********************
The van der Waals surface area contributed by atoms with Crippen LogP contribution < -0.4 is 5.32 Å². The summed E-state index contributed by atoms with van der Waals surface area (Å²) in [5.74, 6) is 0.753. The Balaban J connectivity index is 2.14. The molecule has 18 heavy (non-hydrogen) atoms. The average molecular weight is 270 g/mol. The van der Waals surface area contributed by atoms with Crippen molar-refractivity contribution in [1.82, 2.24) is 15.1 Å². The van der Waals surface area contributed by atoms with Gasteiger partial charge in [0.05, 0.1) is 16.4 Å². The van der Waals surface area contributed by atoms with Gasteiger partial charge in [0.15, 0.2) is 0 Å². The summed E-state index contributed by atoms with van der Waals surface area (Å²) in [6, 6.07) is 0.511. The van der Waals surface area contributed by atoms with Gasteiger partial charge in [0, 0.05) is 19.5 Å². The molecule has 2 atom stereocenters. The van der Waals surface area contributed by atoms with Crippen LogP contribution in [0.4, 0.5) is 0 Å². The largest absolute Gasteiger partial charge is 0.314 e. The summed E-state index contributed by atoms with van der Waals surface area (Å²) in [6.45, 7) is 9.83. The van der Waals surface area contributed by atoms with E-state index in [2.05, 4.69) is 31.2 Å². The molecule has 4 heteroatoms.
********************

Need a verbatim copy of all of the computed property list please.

The van der Waals surface area contributed by atoms with Crippen LogP contribution < -0.4 is 5.32 Å². The summed E-state index contributed by atoms with van der Waals surface area (Å²) in [5.74, 6) is 0.753. The Balaban J connectivity index is 2.14. The molecule has 18 heavy (non-hydrogen) atoms. The average molecular weight is 270 g/mol. The van der Waals surface area contributed by atoms with Crippen molar-refractivity contribution in [1.82, 2.24) is 15.1 Å². The van der Waals surface area contributed by atoms with Gasteiger partial charge in [0.05, 0.1) is 16.4 Å². The van der Waals surface area contributed by atoms with Gasteiger partial charge in [0.15, 0.2) is 0 Å². The summed E-state index contributed by atoms with van der Waals surface area (Å²) in [6, 6.07) is 0.511. The van der Waals surface area contributed by atoms with Gasteiger partial charge in [0, 0.05) is 19.5 Å². The molecule has 2 atom stereocenters. The van der Waals surface area contributed by atoms with Crippen LogP contribution in [0.4, 0.5) is 0 Å². The largest absolute Gasteiger partial charge is 0.314 e. The summed E-state index contributed by atoms with van der Waals surface area (Å²) in [6.45, 7) is 9.83. The van der Waals surface area contributed by atoms with E-state index in [2.05, 4.69) is 31.2 Å². The molecule has 4 heteroatoms.